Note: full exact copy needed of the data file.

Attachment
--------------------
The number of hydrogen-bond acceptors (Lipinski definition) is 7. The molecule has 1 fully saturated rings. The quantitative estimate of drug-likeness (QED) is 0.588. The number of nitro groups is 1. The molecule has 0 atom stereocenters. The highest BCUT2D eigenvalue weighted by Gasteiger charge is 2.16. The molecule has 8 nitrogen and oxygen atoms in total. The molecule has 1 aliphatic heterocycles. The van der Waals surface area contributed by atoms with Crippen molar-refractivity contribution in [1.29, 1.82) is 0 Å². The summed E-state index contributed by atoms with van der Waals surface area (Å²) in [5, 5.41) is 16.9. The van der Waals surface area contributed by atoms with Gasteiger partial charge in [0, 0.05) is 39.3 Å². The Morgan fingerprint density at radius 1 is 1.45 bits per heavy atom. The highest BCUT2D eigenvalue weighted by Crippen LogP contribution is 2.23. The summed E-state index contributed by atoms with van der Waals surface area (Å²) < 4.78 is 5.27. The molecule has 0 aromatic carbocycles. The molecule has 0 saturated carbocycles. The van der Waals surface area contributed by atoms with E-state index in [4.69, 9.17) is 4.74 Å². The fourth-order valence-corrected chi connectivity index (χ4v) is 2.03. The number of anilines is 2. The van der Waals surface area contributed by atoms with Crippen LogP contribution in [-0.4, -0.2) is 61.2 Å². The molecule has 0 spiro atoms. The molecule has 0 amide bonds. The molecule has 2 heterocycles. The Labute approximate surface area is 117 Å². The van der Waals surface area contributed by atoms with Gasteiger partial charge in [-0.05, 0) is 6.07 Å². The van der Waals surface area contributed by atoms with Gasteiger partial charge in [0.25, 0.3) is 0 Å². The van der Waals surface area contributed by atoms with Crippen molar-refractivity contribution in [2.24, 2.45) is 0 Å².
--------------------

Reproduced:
The number of hydrogen-bond acceptors (Lipinski definition) is 7. The molecule has 1 fully saturated rings. The quantitative estimate of drug-likeness (QED) is 0.588. The number of nitro groups is 1. The molecule has 0 atom stereocenters. The highest BCUT2D eigenvalue weighted by Gasteiger charge is 2.16. The molecule has 8 nitrogen and oxygen atoms in total. The molecule has 1 aliphatic heterocycles. The van der Waals surface area contributed by atoms with Crippen molar-refractivity contribution in [1.29, 1.82) is 0 Å². The summed E-state index contributed by atoms with van der Waals surface area (Å²) in [5, 5.41) is 16.9. The van der Waals surface area contributed by atoms with Gasteiger partial charge in [0, 0.05) is 39.3 Å². The Morgan fingerprint density at radius 1 is 1.45 bits per heavy atom. The highest BCUT2D eigenvalue weighted by Crippen LogP contribution is 2.23. The summed E-state index contributed by atoms with van der Waals surface area (Å²) < 4.78 is 5.27. The molecule has 0 aromatic carbocycles. The molecule has 0 saturated carbocycles. The van der Waals surface area contributed by atoms with E-state index in [4.69, 9.17) is 4.74 Å². The fourth-order valence-corrected chi connectivity index (χ4v) is 2.03. The number of anilines is 2. The van der Waals surface area contributed by atoms with Crippen LogP contribution in [-0.4, -0.2) is 61.2 Å². The molecule has 0 spiro atoms. The molecule has 0 amide bonds. The molecule has 2 heterocycles. The Labute approximate surface area is 117 Å². The van der Waals surface area contributed by atoms with Gasteiger partial charge in [-0.05, 0) is 6.07 Å². The van der Waals surface area contributed by atoms with Gasteiger partial charge in [0.25, 0.3) is 0 Å². The van der Waals surface area contributed by atoms with Crippen molar-refractivity contribution in [2.24, 2.45) is 0 Å².